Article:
NYC, MTA announce new initiative to stop subway surfing

The MTA and New York City are launching a new, comprehensive public information campaign to alert young people to the dangers of subway surfing. 

On Tuesday, Governor Kathy Hochul, Mayor Eric Adams and MTA Chair and CEO Janno Lieber gathered at the 33rd Street-Rawson Station 7 train subway station in Brooklyn to announce the campaign, the site where a 14-year-old boy was killed after falling while attempting to ride on top of a subway train.

The initiative is called "Subway Surfing Kills - Ride Inside, Stay Alive," and will center around using young people's voices to deter other teens from doing the dangerous stunt.

So far this summer, five teens have died subway surfing and the MTA has documented over 450 instances of the dangerous stunt between January and June of this year.


NYPD increasing subway-surfing patrols after teen's death

After a 14-year-old was killed in a subway surfing mishap on Thursday, the NYPD is stepping up security at subway stations citywide.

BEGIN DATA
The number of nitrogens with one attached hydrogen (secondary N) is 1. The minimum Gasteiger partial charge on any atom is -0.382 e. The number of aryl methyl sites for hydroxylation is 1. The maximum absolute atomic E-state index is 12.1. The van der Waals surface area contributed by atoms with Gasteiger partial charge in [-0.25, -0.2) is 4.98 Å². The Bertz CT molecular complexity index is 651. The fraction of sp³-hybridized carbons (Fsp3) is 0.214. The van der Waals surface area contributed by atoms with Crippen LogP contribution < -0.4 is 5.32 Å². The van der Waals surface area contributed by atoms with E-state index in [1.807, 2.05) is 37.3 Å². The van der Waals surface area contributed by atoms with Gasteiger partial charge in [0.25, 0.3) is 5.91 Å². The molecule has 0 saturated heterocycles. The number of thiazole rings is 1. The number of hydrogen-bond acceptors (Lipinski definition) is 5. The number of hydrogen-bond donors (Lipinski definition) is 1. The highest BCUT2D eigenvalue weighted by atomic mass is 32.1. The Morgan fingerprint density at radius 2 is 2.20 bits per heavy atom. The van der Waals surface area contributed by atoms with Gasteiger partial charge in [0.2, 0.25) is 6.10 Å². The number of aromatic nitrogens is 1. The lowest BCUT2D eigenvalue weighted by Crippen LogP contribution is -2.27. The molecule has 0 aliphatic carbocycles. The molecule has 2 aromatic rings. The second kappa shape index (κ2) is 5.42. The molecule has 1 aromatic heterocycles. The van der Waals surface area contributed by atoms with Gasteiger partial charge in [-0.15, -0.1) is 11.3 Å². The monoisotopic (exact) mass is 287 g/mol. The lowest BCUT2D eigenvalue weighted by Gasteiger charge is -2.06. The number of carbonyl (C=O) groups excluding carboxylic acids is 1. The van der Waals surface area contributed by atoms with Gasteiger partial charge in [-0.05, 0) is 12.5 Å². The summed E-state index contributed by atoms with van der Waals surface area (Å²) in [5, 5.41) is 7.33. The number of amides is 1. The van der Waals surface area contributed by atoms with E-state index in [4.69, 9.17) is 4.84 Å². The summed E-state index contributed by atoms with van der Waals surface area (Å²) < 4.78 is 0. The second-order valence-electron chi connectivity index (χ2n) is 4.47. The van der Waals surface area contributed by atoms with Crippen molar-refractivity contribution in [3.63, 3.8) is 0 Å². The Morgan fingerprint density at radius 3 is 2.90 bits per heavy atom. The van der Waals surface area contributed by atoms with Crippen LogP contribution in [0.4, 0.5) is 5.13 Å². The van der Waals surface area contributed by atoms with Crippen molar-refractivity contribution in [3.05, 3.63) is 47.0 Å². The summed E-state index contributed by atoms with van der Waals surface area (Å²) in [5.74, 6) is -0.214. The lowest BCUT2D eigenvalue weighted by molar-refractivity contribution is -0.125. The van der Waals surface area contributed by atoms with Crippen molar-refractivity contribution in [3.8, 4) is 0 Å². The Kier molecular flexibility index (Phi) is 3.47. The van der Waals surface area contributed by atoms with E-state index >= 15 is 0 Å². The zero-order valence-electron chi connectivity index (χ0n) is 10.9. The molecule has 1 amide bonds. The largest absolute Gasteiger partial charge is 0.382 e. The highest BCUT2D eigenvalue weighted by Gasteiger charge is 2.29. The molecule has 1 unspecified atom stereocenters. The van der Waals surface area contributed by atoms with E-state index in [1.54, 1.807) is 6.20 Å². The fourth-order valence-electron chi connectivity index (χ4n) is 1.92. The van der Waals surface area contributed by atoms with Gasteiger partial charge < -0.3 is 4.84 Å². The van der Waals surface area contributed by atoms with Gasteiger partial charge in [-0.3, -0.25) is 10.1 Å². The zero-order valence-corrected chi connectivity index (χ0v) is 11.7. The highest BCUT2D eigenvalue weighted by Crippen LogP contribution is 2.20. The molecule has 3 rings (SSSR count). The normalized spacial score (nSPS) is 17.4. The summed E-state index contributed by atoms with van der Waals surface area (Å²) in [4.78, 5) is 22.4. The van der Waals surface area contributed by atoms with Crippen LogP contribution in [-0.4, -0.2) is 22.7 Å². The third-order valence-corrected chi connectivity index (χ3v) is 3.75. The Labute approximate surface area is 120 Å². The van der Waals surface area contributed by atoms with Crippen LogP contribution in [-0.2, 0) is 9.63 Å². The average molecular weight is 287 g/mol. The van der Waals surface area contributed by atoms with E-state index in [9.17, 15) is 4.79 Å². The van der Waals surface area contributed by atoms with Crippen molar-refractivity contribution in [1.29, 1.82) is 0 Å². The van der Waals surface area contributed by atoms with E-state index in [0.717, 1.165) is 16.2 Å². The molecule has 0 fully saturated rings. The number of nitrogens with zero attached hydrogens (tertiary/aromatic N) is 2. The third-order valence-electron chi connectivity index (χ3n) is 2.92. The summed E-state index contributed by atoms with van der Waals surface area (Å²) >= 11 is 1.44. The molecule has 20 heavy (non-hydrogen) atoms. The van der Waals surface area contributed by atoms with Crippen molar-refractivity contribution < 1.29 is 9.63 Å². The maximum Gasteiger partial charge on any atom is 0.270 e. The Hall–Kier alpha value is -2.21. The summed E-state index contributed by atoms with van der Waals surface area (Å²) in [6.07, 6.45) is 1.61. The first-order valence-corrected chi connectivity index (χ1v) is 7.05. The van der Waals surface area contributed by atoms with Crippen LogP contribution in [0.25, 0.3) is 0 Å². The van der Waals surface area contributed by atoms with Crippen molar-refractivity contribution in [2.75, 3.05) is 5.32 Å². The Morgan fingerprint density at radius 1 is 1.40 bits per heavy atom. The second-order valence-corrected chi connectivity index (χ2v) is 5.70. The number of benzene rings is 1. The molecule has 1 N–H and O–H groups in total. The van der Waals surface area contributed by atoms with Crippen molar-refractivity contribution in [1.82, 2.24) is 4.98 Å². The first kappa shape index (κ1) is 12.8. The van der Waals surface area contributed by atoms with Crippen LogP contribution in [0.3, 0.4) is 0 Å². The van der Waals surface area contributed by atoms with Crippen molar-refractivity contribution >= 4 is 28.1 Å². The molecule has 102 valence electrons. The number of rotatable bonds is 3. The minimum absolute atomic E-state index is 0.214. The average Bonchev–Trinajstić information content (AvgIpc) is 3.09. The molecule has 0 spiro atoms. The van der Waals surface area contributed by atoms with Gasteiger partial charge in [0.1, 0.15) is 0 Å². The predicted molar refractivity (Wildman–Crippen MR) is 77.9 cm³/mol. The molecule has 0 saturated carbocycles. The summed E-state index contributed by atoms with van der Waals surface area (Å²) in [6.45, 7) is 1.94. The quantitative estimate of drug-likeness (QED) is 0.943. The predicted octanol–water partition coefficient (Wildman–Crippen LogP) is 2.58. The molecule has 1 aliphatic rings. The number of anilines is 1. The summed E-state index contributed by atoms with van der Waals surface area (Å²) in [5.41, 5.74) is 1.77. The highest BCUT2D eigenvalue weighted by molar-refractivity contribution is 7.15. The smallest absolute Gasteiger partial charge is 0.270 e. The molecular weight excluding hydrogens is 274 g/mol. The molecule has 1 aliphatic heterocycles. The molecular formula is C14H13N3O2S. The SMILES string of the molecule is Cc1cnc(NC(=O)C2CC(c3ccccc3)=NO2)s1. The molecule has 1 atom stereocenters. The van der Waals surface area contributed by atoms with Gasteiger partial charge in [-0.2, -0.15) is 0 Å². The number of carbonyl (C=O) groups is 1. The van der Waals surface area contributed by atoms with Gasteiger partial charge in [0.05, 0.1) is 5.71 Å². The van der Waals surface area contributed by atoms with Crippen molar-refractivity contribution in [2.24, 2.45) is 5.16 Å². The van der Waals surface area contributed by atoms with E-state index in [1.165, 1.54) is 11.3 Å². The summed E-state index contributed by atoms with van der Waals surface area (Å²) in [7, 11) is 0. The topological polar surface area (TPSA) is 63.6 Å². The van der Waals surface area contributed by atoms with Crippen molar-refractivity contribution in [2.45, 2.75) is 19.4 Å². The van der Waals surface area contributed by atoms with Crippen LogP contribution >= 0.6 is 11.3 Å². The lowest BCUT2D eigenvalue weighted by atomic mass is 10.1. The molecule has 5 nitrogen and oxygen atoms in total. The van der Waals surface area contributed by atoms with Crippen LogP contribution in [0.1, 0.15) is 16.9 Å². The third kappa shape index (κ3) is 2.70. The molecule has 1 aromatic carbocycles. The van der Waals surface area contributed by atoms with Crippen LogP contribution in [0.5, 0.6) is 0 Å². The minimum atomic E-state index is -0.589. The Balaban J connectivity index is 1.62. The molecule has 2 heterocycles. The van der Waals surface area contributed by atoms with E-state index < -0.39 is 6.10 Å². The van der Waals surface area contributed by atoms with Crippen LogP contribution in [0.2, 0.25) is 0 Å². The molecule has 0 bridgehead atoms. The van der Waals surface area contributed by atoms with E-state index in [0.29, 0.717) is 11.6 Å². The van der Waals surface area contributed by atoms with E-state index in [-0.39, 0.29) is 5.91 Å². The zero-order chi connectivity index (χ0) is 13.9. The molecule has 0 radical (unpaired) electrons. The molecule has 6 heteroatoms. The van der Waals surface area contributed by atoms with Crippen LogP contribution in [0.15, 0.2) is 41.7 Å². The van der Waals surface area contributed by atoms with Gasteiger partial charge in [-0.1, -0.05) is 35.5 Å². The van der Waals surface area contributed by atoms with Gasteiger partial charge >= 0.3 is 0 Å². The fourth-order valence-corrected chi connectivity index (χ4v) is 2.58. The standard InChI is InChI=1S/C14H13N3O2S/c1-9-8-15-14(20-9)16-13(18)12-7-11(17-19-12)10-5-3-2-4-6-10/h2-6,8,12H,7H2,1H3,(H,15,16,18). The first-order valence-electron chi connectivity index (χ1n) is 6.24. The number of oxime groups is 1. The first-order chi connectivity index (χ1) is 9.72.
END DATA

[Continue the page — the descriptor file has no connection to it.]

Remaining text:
"The safety of New Yorkers is my top priority," Governor Hochul said. "Through this innovative partnership, young New Yorkers will hear directly from their teachers and peers about the extreme danger of subway surfing, saving lives and preventing more tragedies. New York will continue to do everything we can to keep our young people safe on the subways."  

"Riding outside a train car is subway stupidity and never ends well," Lieber said. "We are begging parents to speak with their children, and teachers to talk to their students about what can seem like a game but can end in tragedy."

According to MTA data, subway surfing generally happens during warmer months when school is in session, a kind of thrill-seeking after-school activity. 

In response, the new campaign will include public service announcements in stations recorded by students, digital signage across stations, student-created graphics and animations, posters and banners across stations and distributed in schools, and more.

The MTA is also asking social media companies like Meta, Google, and TikTok to take down videos of subway surfing, while also amplifying the new messaging campaign.

The NYPD will deploy officers to stations on outdoor elevated lines and conduct home visits with young people who have been seen subway surfing.